‘Possibly Counterfeit’ Botox Has Been Linked to Hospitalizations and Illness in 2 States

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Written By Rivera Claudia

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And regardless of where you live, there are a handful of smart ways to ensure you’re getting the real deal from a legit injector—and that you don’t live with regret.

Know that credentials come first.

From a medical standpoint, you’ll be safest if your provider is board-certified by the American Board of Dermatology or American Board of Plastic Surgery, David Shafer, MD, FACS, a double board-certified plastic surgeon and founder of Shafer Clinic Fifth Avenue in New York City, tells SELF. (Again, they’ll be trained to deal with complications, should they come up). If you’re set on the non-doctor route, at least make sure your provider checks all the boxes in this guide to finding a qualified Botox injector. And you should also confirm that they’re purchasing authentic botulinum toxin by running a quick background check on the manufacturer’s website. Allergan (the maker of Botox), Galderma (which manufactures Dysport), and Merz (the brand behind Xeomin) all offer directories of official providers.

Also important to note: Just because someone is a dermatologist or plastic surgeon, that doesn’t necessarily mean they’re well-trained in cosmetic injections, so the qualification checklist above applies to doctors too.

Ask to see the box.

Having your provider open the box in front of you is one of the surest ways to ensure you know what’s going in your body, Dr. Hu says. For Botox, specifically, you can also look for the hologram seal that’s on all legit boxes and vials, Dr. Shafer adds. If you’re getting Dysport, look for the full product name on the front and sides of the box, the Galderma logo in the top left corner, and a barcode on the bottom. Regardless of the brand, the product (if it’s legit) will also have an expiration date, which you can ask to see (don’t be shy; a good injector should appreciate your diligence). “If someone walks into the room with a prefilled syringe, I would be suspicious,” Dr. Shafer says.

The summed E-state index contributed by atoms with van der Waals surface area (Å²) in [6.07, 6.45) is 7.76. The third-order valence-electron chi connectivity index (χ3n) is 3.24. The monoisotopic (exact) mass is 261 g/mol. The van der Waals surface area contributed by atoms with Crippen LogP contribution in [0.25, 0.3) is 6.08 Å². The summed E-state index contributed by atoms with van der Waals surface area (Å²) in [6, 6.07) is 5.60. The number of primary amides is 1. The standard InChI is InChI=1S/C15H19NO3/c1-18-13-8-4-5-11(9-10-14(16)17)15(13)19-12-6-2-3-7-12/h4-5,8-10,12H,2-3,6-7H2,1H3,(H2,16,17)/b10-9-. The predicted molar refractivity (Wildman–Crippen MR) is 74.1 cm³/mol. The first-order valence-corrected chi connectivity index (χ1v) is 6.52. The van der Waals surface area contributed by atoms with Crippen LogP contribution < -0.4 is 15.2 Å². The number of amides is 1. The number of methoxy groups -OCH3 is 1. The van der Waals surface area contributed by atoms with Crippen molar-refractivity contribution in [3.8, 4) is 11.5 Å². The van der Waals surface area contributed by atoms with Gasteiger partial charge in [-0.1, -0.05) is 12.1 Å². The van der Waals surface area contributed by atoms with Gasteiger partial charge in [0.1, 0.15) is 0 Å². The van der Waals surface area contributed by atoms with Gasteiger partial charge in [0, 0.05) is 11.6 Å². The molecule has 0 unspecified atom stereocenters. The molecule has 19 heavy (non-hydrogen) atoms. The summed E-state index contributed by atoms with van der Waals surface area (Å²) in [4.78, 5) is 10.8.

Be wary of a bargain.

In this economy? Unfortunately, yep. When it comes to neuromodulators like Botox and Dysport, if a price is too good to be true, it probably is, Dr. Shafer says. A good rule of thumb: “Anything less than $10 per unit is very suspicious,” according to Dr. Hu. “Either they’re diluting the Botox, and it won’t last as long, or they’re not giving you actual US FDA-approved Botox.”

Keep in mind that you’re likely to see per-unit prices much higher than that—around $30 per unit, at practices in major metropolitan areas with experienced, credentialed, and in-demand doctors. At Shafer Clinic, for example, the price per unit is $29, which amounts to an estimated $1,000 to $2,000 per session. You may also see Botox priced per area, which Dr. Hu says is popular in Miami—$400 for the glabella (between the brows) or the outer corners of the eyes is common. To see if the price per unit checks out, just ask the practice how many units they typically use for the area you’re getting treated, and divide the total cost by that number. It should still come out to more than $10 per unit, or there’s likely something amiss.

We know, it’s easy to say, and less fun to do—getting injections from a doctor can be budget-bustingly pricey. I, for one, have walked out of an appointment at a Beverly Hills plastic surgeon’s office with a $1,300 bill for a Botox “brow lift” and a squirt or two in my masseter muscles to soften my jaw’s square look. I’ll admit—I looked good a week later, but I wanted to throw up on the spot. In retrospect: Better the severest case of sticker shock than symptoms serious enough to warrant a hospital trip.

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